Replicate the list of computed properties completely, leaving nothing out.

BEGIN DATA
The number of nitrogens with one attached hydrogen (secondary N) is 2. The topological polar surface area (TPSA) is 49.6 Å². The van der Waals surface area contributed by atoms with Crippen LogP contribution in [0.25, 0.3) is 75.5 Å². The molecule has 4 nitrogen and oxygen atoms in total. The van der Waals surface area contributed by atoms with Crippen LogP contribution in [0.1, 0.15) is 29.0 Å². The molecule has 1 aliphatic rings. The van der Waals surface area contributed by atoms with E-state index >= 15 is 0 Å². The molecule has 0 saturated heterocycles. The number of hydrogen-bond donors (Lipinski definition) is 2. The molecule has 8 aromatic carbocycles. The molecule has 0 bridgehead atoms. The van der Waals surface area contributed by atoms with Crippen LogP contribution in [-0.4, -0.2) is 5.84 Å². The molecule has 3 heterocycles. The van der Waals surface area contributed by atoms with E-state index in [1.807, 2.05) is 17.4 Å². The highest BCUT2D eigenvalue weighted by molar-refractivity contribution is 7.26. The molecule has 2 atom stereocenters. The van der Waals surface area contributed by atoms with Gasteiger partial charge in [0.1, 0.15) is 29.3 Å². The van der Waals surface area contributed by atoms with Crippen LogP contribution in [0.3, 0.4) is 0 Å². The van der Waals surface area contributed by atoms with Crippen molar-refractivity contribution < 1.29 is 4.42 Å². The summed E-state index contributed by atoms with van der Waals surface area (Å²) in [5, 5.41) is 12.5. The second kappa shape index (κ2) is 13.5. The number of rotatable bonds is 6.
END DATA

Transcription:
The number of nitrogens with one attached hydrogen (secondary N) is 2. The topological polar surface area (TPSA) is 49.6 Å². The van der Waals surface area contributed by atoms with Crippen LogP contribution in [0.25, 0.3) is 75.5 Å². The molecule has 4 nitrogen and oxygen atoms in total. The van der Waals surface area contributed by atoms with Crippen LogP contribution in [0.1, 0.15) is 29.0 Å². The molecule has 1 aliphatic rings. The van der Waals surface area contributed by atoms with E-state index >= 15 is 0 Å². The molecule has 0 saturated heterocycles. The number of hydrogen-bond donors (Lipinski definition) is 2. The molecule has 8 aromatic carbocycles. The molecule has 0 bridgehead atoms. The van der Waals surface area contributed by atoms with Crippen LogP contribution in [-0.4, -0.2) is 5.84 Å². The molecule has 3 heterocycles. The van der Waals surface area contributed by atoms with E-state index in [1.807, 2.05) is 17.4 Å². The highest BCUT2D eigenvalue weighted by molar-refractivity contribution is 7.26. The molecule has 2 atom stereocenters. The van der Waals surface area contributed by atoms with Gasteiger partial charge in [0.1, 0.15) is 29.3 Å². The van der Waals surface area contributed by atoms with Crippen LogP contribution in [0.3, 0.4) is 0 Å². The van der Waals surface area contributed by atoms with Crippen molar-refractivity contribution < 1.29 is 4.42 Å². The summed E-state index contributed by atoms with van der Waals surface area (Å²) in [5, 5.41) is 12.5. The second kappa shape index (κ2) is 13.5. The number of rotatable bonds is 6.